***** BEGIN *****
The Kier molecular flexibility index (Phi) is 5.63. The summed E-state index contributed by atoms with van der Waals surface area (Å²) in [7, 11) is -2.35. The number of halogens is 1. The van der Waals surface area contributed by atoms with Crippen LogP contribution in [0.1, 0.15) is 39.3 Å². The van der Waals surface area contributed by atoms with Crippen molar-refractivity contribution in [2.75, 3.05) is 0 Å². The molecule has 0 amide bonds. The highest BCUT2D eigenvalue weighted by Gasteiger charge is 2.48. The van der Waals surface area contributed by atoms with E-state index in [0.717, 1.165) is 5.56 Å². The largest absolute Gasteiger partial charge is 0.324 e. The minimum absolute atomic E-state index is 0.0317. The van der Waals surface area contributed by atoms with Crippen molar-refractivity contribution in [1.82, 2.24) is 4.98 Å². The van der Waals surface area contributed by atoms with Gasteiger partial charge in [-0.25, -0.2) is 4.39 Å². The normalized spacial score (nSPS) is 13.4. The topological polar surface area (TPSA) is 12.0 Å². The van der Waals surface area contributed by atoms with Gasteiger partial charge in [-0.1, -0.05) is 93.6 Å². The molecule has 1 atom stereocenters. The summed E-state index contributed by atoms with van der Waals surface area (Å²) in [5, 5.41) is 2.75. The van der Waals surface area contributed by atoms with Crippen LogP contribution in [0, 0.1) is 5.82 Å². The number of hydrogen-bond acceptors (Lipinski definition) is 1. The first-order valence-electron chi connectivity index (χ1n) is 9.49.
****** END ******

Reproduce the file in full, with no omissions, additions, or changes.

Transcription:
The Kier molecular flexibility index (Phi) is 5.63. The summed E-state index contributed by atoms with van der Waals surface area (Å²) in [7, 11) is -2.35. The number of halogens is 1. The van der Waals surface area contributed by atoms with Crippen LogP contribution in [0.1, 0.15) is 39.3 Å². The van der Waals surface area contributed by atoms with Crippen molar-refractivity contribution in [2.75, 3.05) is 0 Å². The molecule has 0 amide bonds. The highest BCUT2D eigenvalue weighted by Gasteiger charge is 2.48. The van der Waals surface area contributed by atoms with E-state index in [0.717, 1.165) is 5.56 Å². The largest absolute Gasteiger partial charge is 0.324 e. The minimum absolute atomic E-state index is 0.0317. The van der Waals surface area contributed by atoms with Crippen molar-refractivity contribution in [1.82, 2.24) is 4.98 Å². The van der Waals surface area contributed by atoms with Gasteiger partial charge in [-0.25, -0.2) is 4.39 Å². The normalized spacial score (nSPS) is 13.4. The topological polar surface area (TPSA) is 12.0 Å². The van der Waals surface area contributed by atoms with Gasteiger partial charge in [-0.1, -0.05) is 93.6 Å². The molecule has 1 atom stereocenters. The summed E-state index contributed by atoms with van der Waals surface area (Å²) in [5, 5.41) is 2.75. The van der Waals surface area contributed by atoms with Crippen LogP contribution in [0, 0.1) is 5.82 Å². The number of hydrogen-bond acceptors (Lipinski definition) is 1. The first-order valence-electron chi connectivity index (χ1n) is 9.49.